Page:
Awesome words – elytra

Cetonidae: Eudicella Gralli Orientalis, by Mike Libby

Elytra is the plural of elytron, a word that refers to the hardened forewings of some insects, such as beetles, which cover the transparent hindwings, which are the ones used for flying. In the sculpture above the elytra are striped green and orange.

Why is it an awesome word? Just is. Beetle wings are awesome. And elytra sounds utterly mystical. I didn’t know they were forewings. I didn’t know they were wings at all. If you’d asked me what that bit of the beetle was, I would have said “carapace” or “shell”. I only encountered the word for the first time today in this article about a new art pavilion being built at the Victoria & Albert Museum in London. Robots are weaving a moving canopy for the Elytra Pavilion, based on the “fibrous structures found in the hardened forewings of flying beetles”.

Speaking of art and elytra, check out the incredibly beautiful and just plain cool sculptures from artist Mike Libby. I’ve seen his steampunked insects around on Pinterest for a while now, but the crab “Ludlow” is… well… I mean he has interchangeable claws. Holy hell. I’m itching from wanting.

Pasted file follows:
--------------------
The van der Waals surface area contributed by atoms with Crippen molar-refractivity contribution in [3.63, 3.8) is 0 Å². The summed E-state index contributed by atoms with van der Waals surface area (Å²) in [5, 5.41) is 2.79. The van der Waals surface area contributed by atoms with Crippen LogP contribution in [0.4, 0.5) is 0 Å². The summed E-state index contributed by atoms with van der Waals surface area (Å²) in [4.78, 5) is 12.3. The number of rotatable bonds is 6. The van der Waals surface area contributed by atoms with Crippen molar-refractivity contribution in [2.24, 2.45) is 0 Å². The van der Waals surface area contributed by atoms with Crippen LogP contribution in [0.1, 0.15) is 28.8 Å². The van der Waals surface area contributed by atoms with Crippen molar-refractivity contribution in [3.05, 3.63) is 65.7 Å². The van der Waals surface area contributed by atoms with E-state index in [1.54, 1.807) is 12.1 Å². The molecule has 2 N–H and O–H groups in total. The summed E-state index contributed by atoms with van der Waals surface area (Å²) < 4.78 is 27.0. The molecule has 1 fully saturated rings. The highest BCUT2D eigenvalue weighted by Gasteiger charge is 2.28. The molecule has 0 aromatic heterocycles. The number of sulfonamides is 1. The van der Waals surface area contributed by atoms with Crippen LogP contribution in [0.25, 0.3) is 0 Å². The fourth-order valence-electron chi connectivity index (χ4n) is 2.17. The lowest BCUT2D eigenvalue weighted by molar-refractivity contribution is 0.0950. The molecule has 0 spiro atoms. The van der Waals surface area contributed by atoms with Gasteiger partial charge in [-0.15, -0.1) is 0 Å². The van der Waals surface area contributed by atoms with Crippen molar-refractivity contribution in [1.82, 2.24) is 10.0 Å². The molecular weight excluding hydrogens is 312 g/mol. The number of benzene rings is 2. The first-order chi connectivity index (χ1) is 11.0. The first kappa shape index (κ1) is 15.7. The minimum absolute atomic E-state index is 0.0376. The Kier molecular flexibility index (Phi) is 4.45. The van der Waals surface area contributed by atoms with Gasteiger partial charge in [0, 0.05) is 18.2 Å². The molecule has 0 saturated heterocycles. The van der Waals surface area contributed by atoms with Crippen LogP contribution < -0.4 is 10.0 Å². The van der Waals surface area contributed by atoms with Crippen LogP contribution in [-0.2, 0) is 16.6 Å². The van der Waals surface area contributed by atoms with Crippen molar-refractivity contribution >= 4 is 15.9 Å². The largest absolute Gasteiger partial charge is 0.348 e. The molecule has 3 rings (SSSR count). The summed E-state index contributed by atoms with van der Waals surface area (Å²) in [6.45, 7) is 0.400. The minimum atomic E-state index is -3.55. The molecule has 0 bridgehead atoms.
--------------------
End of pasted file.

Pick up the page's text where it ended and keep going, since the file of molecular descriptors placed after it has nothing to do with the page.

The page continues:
Awesome words: unquiet

No doubt about it. This is a creepy word.

It’s interesting, because unquiet is not the opposite of the word quiet in its most usual meaning. It doesn’t mean noisy or loud. Unquiet relates to restlessness, turbulence and anxiety.

The word unquiet is most usually paired with is “spirits”.

There's even a suitably creepy looking font with this name!
There’s even a suitably creepy looking font with this name!

Other words I found it paired with, doing a quick and dirty Google search, were: “dead”, “graves”, “ghost”, “dreams”, “past”, “mind” and “earth”. So it definitely has overtones of the spiritual, emotional and the macabre.

I like this word because the very fact of it being an un- word implies the most desirable state of whatever is being described is one of quiet. The fact that it has become unquiet is ominous, even unnatural.

Unquiet is a lovely word, just dripping with story.

I hope you had a great Halloween.